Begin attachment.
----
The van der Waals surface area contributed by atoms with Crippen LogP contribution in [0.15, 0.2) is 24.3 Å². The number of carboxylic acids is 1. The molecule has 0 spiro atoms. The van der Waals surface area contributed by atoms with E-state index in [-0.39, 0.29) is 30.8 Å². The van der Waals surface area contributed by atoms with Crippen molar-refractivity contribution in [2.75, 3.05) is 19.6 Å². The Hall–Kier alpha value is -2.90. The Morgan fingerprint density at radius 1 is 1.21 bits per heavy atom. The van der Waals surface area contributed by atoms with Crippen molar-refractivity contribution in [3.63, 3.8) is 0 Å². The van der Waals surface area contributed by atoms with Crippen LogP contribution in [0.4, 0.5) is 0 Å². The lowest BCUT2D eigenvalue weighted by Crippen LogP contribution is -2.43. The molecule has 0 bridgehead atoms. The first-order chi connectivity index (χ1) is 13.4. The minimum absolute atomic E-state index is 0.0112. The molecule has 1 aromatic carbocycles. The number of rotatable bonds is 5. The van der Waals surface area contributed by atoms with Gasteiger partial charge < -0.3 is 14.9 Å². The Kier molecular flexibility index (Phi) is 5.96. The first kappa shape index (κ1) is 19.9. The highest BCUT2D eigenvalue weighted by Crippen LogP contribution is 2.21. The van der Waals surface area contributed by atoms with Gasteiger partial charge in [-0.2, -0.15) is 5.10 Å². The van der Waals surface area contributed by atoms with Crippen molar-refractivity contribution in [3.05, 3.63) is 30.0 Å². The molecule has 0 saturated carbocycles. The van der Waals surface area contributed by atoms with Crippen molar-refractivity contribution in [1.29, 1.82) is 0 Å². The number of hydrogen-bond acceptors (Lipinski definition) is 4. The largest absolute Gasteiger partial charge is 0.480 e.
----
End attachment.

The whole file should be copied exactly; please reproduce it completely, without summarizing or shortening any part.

The van der Waals surface area contributed by atoms with Crippen LogP contribution in [0.15, 0.2) is 24.3 Å². The number of carboxylic acids is 1. The molecule has 0 spiro atoms. The van der Waals surface area contributed by atoms with E-state index in [-0.39, 0.29) is 30.8 Å². The van der Waals surface area contributed by atoms with Crippen molar-refractivity contribution in [2.75, 3.05) is 19.6 Å². The Hall–Kier alpha value is -2.90. The Morgan fingerprint density at radius 1 is 1.21 bits per heavy atom. The van der Waals surface area contributed by atoms with Crippen molar-refractivity contribution in [3.63, 3.8) is 0 Å². The van der Waals surface area contributed by atoms with Crippen LogP contribution in [0.4, 0.5) is 0 Å². The lowest BCUT2D eigenvalue weighted by Crippen LogP contribution is -2.43. The molecule has 0 bridgehead atoms. The first-order chi connectivity index (χ1) is 13.4. The minimum absolute atomic E-state index is 0.0112. The molecule has 1 aromatic carbocycles. The number of rotatable bonds is 5. The van der Waals surface area contributed by atoms with Gasteiger partial charge < -0.3 is 14.9 Å². The Kier molecular flexibility index (Phi) is 5.96. The first kappa shape index (κ1) is 19.9. The highest BCUT2D eigenvalue weighted by Crippen LogP contribution is 2.21. The van der Waals surface area contributed by atoms with Gasteiger partial charge in [-0.2, -0.15) is 5.10 Å². The van der Waals surface area contributed by atoms with Crippen molar-refractivity contribution in [3.05, 3.63) is 30.0 Å². The molecule has 0 saturated carbocycles. The van der Waals surface area contributed by atoms with Crippen molar-refractivity contribution in [1.29, 1.82) is 0 Å². The number of hydrogen-bond acceptors (Lipinski definition) is 4. The largest absolute Gasteiger partial charge is 0.480 e.